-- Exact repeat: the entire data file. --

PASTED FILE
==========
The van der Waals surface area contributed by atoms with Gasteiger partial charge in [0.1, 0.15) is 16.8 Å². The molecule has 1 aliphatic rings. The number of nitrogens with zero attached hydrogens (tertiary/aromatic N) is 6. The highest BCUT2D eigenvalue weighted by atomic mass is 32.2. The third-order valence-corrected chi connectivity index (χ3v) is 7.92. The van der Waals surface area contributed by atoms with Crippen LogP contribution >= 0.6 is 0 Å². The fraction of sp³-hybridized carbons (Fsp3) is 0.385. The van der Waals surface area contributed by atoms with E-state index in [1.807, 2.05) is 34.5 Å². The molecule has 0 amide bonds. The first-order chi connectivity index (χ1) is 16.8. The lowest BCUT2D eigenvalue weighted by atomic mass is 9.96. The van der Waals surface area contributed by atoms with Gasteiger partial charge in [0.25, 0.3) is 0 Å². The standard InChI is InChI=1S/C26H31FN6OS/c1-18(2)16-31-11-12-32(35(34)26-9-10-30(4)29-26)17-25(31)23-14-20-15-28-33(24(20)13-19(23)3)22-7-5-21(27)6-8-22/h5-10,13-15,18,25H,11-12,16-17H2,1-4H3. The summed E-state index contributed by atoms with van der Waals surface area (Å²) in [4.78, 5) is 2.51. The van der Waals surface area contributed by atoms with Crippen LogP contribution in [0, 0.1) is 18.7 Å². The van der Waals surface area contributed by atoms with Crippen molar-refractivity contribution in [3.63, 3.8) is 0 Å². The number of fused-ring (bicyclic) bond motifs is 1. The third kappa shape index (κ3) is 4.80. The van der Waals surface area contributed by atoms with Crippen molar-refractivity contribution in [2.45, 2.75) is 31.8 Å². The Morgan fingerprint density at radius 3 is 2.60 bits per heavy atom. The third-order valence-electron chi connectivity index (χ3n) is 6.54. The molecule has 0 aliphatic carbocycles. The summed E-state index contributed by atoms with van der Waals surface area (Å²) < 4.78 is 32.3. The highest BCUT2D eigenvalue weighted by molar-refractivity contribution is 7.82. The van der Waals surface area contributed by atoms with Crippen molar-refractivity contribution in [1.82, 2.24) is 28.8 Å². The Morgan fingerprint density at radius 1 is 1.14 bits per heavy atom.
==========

The van der Waals surface area contributed by atoms with Gasteiger partial charge in [0.1, 0.15) is 16.8 Å². The molecule has 1 aliphatic rings. The number of nitrogens with zero attached hydrogens (tertiary/aromatic N) is 6. The highest BCUT2D eigenvalue weighted by atomic mass is 32.2. The third-order valence-corrected chi connectivity index (χ3v) is 7.92. The van der Waals surface area contributed by atoms with Crippen LogP contribution >= 0.6 is 0 Å². The fraction of sp³-hybridized carbons (Fsp3) is 0.385. The van der Waals surface area contributed by atoms with E-state index in [1.807, 2.05) is 34.5 Å². The molecule has 0 amide bonds. The first-order chi connectivity index (χ1) is 16.8. The lowest BCUT2D eigenvalue weighted by atomic mass is 9.96. The van der Waals surface area contributed by atoms with Gasteiger partial charge in [0.25, 0.3) is 0 Å². The standard InChI is InChI=1S/C26H31FN6OS/c1-18(2)16-31-11-12-32(35(34)26-9-10-30(4)29-26)17-25(31)23-14-20-15-28-33(24(20)13-19(23)3)22-7-5-21(27)6-8-22/h5-10,13-15,18,25H,11-12,16-17H2,1-4H3. The summed E-state index contributed by atoms with van der Waals surface area (Å²) in [4.78, 5) is 2.51. The van der Waals surface area contributed by atoms with Crippen LogP contribution in [0, 0.1) is 18.7 Å². The van der Waals surface area contributed by atoms with Crippen molar-refractivity contribution in [3.63, 3.8) is 0 Å². The number of fused-ring (bicyclic) bond motifs is 1. The third kappa shape index (κ3) is 4.80. The van der Waals surface area contributed by atoms with Crippen molar-refractivity contribution in [2.45, 2.75) is 31.8 Å². The Morgan fingerprint density at radius 3 is 2.60 bits per heavy atom. The third-order valence-electron chi connectivity index (χ3n) is 6.54. The molecule has 0 aliphatic carbocycles. The summed E-state index contributed by atoms with van der Waals surface area (Å²) < 4.78 is 32.3. The highest BCUT2D eigenvalue weighted by molar-refractivity contribution is 7.82. The van der Waals surface area contributed by atoms with Crippen molar-refractivity contribution in [1.82, 2.24) is 28.8 Å². The Morgan fingerprint density at radius 1 is 1.14 bits per heavy atom.